It appears that Facebook is trying to solve the problem of “click bait.” That is an article that has a catch headline, but when you click on the link to read the article there is little to no substance. Here’s what the company is going to do:
One way is to look at how long people spend reading an article away from Facebook. If people click on an article and spend time reading it, it suggests they clicked through to something valuable. If they click through to a link and then come straight back to Facebook, it suggests that they didn’t find something that they wanted. With this update we will start taking into account whether people tend to spend time away from Facebook after clicking a link, or whether they tend to come straight back to News Feed when we rank stories with links in them.
Another factor we will use to try and show fewer of these types of stories is to look at the ratio of people clicking on the content compared to people discussing and sharing it with their friends. If a lot of people click on the link, but relatively few people click Like, or comment on the story when they return to Facebook, this also suggests that people didn’t click through to something that was valuable to them.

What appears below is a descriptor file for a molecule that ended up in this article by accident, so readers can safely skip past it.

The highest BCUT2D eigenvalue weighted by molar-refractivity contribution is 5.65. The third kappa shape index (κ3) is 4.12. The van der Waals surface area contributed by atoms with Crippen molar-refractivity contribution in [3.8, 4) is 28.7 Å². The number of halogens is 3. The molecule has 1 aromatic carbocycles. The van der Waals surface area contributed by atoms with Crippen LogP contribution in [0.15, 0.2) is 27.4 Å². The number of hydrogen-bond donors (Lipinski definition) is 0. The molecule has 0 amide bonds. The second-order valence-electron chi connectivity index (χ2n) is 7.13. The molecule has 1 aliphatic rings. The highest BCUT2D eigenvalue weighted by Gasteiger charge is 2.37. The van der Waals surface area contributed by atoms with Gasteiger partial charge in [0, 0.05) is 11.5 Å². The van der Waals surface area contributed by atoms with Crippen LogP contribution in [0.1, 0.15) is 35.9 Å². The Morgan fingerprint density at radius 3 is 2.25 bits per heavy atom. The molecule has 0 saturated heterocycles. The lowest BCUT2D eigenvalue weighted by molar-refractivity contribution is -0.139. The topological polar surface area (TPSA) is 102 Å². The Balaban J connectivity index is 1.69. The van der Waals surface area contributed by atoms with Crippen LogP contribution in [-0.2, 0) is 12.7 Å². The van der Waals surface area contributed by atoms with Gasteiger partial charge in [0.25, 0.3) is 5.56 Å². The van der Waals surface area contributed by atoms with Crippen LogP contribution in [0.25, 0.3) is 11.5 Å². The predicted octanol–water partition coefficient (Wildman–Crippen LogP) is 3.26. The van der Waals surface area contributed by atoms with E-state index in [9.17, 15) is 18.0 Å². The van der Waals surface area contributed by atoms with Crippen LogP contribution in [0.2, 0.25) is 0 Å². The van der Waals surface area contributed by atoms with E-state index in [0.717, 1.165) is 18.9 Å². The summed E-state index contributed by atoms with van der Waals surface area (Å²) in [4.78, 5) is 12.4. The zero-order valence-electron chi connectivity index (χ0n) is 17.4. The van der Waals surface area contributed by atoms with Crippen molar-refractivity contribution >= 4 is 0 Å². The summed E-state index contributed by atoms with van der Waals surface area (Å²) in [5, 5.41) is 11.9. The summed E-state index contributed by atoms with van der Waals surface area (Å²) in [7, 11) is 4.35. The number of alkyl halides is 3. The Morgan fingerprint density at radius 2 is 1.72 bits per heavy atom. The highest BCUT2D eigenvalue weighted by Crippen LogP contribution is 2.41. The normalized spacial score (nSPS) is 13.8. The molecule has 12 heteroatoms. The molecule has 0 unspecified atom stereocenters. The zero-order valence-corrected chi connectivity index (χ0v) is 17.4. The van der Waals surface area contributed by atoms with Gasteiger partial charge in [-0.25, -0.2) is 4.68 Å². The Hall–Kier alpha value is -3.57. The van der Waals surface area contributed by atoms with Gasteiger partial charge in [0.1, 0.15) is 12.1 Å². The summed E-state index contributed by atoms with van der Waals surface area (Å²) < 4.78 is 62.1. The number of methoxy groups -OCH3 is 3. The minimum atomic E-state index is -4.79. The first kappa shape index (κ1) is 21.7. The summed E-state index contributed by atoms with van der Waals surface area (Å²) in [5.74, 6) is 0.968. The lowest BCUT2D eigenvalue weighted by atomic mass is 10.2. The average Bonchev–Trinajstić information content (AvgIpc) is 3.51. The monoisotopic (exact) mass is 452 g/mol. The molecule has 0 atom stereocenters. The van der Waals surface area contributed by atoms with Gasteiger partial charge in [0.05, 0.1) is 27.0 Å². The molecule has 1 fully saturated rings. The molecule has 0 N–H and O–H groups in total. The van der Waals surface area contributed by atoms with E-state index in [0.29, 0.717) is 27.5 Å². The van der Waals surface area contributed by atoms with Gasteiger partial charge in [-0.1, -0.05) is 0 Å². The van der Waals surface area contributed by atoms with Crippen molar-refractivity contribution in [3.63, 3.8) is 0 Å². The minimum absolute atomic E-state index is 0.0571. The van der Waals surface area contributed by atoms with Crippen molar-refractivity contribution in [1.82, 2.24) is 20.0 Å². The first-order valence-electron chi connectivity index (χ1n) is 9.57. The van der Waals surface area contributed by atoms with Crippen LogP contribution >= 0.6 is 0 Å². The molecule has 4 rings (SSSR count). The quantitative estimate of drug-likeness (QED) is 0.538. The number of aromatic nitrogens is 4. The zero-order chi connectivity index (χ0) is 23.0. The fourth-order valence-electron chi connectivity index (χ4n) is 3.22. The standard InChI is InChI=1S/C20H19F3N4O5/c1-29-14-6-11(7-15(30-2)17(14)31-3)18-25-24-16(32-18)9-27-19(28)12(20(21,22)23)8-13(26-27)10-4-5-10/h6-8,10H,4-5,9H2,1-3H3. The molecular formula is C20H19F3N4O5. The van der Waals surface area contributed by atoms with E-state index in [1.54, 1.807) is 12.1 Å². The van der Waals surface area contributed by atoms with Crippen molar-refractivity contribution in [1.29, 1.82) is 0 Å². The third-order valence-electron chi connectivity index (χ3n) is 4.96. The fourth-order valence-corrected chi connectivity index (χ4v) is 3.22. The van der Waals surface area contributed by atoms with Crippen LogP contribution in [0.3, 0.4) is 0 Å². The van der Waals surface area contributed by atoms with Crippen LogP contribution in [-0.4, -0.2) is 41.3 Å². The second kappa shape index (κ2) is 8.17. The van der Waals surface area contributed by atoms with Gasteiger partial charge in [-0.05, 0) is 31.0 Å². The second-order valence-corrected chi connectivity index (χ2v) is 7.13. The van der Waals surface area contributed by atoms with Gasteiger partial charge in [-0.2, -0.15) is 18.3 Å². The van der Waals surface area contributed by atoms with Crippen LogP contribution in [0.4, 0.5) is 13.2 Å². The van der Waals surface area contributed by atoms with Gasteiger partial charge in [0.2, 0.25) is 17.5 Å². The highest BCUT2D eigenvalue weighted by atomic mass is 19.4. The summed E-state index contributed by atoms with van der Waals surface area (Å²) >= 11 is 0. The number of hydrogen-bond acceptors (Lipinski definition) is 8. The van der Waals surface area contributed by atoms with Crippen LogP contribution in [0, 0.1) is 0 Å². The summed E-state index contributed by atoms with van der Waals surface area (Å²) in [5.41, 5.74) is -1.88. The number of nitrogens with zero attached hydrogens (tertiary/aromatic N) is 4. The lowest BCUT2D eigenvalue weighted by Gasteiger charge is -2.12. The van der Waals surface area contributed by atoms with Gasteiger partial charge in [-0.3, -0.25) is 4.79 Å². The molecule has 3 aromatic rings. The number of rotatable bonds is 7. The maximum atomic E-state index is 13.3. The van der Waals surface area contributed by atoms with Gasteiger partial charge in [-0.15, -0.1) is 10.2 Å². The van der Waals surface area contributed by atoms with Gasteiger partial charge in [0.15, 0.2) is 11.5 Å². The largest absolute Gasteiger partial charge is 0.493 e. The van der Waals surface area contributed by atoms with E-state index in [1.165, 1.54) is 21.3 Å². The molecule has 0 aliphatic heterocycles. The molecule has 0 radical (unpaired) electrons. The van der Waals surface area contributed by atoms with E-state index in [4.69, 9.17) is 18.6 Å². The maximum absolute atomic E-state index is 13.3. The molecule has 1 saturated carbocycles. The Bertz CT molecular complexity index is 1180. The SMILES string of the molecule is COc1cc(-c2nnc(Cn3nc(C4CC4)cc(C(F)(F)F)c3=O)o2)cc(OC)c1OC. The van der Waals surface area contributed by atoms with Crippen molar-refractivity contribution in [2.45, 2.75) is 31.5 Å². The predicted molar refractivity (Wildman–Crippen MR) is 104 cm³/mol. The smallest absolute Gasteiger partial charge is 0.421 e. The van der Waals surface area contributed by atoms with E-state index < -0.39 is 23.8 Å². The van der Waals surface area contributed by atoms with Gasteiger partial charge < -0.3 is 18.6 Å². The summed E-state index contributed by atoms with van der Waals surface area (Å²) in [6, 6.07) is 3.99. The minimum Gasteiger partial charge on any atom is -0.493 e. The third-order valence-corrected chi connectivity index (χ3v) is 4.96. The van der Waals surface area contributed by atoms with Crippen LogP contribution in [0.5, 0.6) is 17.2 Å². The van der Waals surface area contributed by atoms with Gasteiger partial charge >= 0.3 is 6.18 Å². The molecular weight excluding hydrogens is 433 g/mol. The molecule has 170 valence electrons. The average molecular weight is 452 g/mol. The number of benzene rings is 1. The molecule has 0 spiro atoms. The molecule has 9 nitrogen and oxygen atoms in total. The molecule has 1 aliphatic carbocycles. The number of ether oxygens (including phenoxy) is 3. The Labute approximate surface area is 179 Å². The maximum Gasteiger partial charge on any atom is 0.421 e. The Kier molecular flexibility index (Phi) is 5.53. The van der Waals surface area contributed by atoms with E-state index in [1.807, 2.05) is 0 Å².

This sounds good on the surface. But if you think about it, what Facebook is doing is analyzing what you are doing and reacting to it. Seeing as this company has had problems with privacy issues in the past, that may not end well for them. Another view of this is that this is about viral marketing and Facebook ad revenue. If they orevent people from seeing naturally shared articles, that will prevent things from naturally going viral. In order to get views marketers will need to pay for views. Who would they have to pay? Facebook.
Either way, to quote Han Solo “I have bad feeling about this.”